Further, MSL has not shown that the LSAC injured it. The LSAC never allowed MSL to attend its conferences and, prior to ABA accreditation denial, MSL's enrollment exceeded its projections. App. at 2420-24. It was the denial of accreditation which caused MSL's enrollment to decline, and as discussed above, in light of Parker and Noerr that loss cannot be the basis for antitrust liability. MSL contends that as long as it was injured in some way by the overall alleged conspiracy, it need not show injury from its individual aspects, and cites in this respect In re Lower Lake Erie Iron Ore Antitrust Litig., 998 F.2d at 1172. Reply br. at 35. While this principle is correct, it is inapplicable here. In re Lower Lake Erie did not involve state action or petitioning of government immunity issues. Here, MSL must show that it was injured in some way by the ABA's enforcement of its standards, independent of any injury from the immune state action or petitioning, and as we discuss above, it has not done so.
Inasmuch as we hold that MSL has failed to demonstrate an injury for which antitrust liability may lie, we need go no further to affirm the district court's summary judgment order with respect to issues beyond those controlled by Parker and Noerr. Thus, we do not consider the district court's alternative free speech immunity theory. Further, we make no comment on whether MSL produced sufficient evidence to show the existence of a conspiracy for two reasons. *fn22 First, the alleged conspiracy with respect to the injuries from the bar examination requirements and the stigma from denial of accreditation involved immunized conduct. See Omni, 499 U.S. at 381-84, 111 S.Ct. at 1354-56. Second, MSL did not demonstrate that it suffered injury from the conduct not immunized. 15 U.S.C. Section(s) 15; see Matsushita, 475 U.S. at 585-86, 106 S.Ct. at 1355; Mathews v. Lancaster Gen. Hosp., 87 F.3d at 641; see also Sciambra v. Graham News, 892 F.2d 411, 414-15 (5th Cir. 1996); United States Football League v. National Football League, 842 F.2d 1335, 1377- 78 (2d Cir. 1988). Of course, we hasten to add that we do not hold that if MSL had been able to demonstrate injury from conduct beyond the scope of Parker and Noerr antitrust immunity there necessarily would be liability as we have no need to reach that point.
D. Dismissal of the Individual Appellees
The district court dismissed claims against the 22 individual appellees for lack of personal jurisdiction in the Eastern District of Pennsylvania in an order on March 11, 1994. MSL, 846 F. Supp. 374 (E.D. Pa. 1994). The court, upon reconsideration and after MSL had conducted some discovery, found on May 31, 1994, that MSL could not "suggest, much less show, substantial acts in Pennsylvania." MSL, 853 F. Supp. 843, 845 (E.D. Pa. 1994). MSL challenges the dismissal on the grounds that it was entered before MSL was allowed to undertake any discovery as to the appellees' contacts within the district.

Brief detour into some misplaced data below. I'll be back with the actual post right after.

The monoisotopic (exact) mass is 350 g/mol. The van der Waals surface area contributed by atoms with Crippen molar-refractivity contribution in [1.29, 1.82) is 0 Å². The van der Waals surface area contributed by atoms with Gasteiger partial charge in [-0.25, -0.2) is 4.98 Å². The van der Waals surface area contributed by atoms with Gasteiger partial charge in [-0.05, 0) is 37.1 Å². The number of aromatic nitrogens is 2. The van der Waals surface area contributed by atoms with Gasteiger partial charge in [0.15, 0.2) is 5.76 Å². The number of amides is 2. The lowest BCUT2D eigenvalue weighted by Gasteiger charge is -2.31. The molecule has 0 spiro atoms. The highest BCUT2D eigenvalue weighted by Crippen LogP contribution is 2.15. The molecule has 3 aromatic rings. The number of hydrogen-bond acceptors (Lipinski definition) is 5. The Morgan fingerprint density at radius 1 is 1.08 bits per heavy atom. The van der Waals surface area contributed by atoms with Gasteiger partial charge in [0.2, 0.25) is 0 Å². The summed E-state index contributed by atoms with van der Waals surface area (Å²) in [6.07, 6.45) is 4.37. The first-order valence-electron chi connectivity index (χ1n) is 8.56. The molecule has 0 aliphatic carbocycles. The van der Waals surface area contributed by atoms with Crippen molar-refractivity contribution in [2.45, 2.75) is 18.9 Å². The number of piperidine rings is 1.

Our rule is generally that jurisdictional discovery should be allowed unless the plaintiff's claim is "clearly frivolous." Nehemiah v. The Athletics Congress, 765 F.2d 42, 48 (3d Cir. 1985), citing Compagnie des Bauxites de Guinee v. L'Union Atlantique S.A. D'Assurances, 723 F.2d 357, 362 (3d Cir. 1983). The district court found (at least by implication), and we agree, that MSL's jurisdictional claims were clearly frivolous. Our result is in accord with other cases which hold that a mere unsupported allegation that the defendant "transacts business" in an area is "clearly frivolous." See Garshman v. Universal Resources Holding, Inc., 641 F. Supp. 1359, 1366 (D.N.J. 1986), aff'd on other grounds, 824 F.2d 223 (3d Cir. 1987); *fn23 see also American Centennial Ins. Co. v. Handal, 901 F. Supp. 892, 899 (D.N.J. 1995). MSL legitimately cannot allege a nationwide conspiracy and then say, without more evidence, that such a conspiracy must have effects in Pennsylvania.
Further, jurisdictional discovery generally relates to corporate defendants and the question of whether they are "doing business" in the state. See Compagnie Des Bauxites, 723 F.2d at 362 and cases cited therein. Where the defendant is an individual, the presumption in favor of discovery is reduced. See Shaw v. Boyd, 658 F. Supp. 89, 91 n.1 (E.D. Pa. 1987). Thus, the district court's order dismissing the individual appellees without ordering discovery first was correct. *fn24
E. Recusal of Judge Ditter
MSL made several attempts to have Judge Ditter recused. Judge Ditter denied MSL's recusal motion in an opinion dated December 16, 1994. MSL, 872 F. Supp. 1346 (E.D. Pa. 1994). MSL's attempts to seek his recusal in this court were also unavailing (one denied, one held moot in light of this appeal). Inasmuch as we are affirming the summary judgment, we need not consider arguments regarding reassignment on remand. We review the denial of the recusal motion for abuse of discretion.